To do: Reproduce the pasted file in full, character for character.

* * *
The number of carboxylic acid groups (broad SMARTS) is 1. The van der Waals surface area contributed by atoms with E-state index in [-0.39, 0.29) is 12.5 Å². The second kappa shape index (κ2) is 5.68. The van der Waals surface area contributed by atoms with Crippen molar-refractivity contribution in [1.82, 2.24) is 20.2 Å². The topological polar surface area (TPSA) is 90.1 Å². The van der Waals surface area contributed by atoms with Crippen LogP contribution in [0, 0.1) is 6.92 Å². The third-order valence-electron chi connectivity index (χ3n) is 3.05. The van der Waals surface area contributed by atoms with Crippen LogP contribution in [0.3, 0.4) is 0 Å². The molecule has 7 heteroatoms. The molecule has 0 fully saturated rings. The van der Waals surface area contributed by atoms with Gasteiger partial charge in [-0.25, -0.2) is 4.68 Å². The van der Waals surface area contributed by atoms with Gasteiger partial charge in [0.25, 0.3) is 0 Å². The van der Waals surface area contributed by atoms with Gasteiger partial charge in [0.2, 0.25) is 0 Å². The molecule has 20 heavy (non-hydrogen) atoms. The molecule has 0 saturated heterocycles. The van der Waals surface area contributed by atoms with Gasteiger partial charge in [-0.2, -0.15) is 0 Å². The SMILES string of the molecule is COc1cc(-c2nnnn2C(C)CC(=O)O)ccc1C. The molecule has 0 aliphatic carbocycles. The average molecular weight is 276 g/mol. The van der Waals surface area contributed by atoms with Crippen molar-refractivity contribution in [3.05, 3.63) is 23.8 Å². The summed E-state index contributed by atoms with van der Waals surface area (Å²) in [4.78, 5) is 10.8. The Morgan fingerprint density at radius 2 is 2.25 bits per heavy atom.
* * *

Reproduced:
The number of carboxylic acid groups (broad SMARTS) is 1. The van der Waals surface area contributed by atoms with E-state index in [-0.39, 0.29) is 12.5 Å². The second kappa shape index (κ2) is 5.68. The van der Waals surface area contributed by atoms with Crippen molar-refractivity contribution in [1.82, 2.24) is 20.2 Å². The topological polar surface area (TPSA) is 90.1 Å². The van der Waals surface area contributed by atoms with Crippen LogP contribution in [0, 0.1) is 6.92 Å². The third-order valence-electron chi connectivity index (χ3n) is 3.05. The van der Waals surface area contributed by atoms with Crippen LogP contribution in [0.3, 0.4) is 0 Å². The molecule has 7 heteroatoms. The molecule has 0 fully saturated rings. The van der Waals surface area contributed by atoms with Gasteiger partial charge in [-0.25, -0.2) is 4.68 Å². The van der Waals surface area contributed by atoms with Gasteiger partial charge in [0.25, 0.3) is 0 Å². The van der Waals surface area contributed by atoms with Gasteiger partial charge in [0.2, 0.25) is 0 Å². The molecule has 20 heavy (non-hydrogen) atoms. The molecule has 0 saturated heterocycles. The van der Waals surface area contributed by atoms with Gasteiger partial charge in [-0.2, -0.15) is 0 Å². The SMILES string of the molecule is COc1cc(-c2nnnn2C(C)CC(=O)O)ccc1C. The molecule has 0 aliphatic carbocycles. The average molecular weight is 276 g/mol. The van der Waals surface area contributed by atoms with Crippen molar-refractivity contribution in [3.05, 3.63) is 23.8 Å². The summed E-state index contributed by atoms with van der Waals surface area (Å²) in [4.78, 5) is 10.8. The Morgan fingerprint density at radius 2 is 2.25 bits per heavy atom.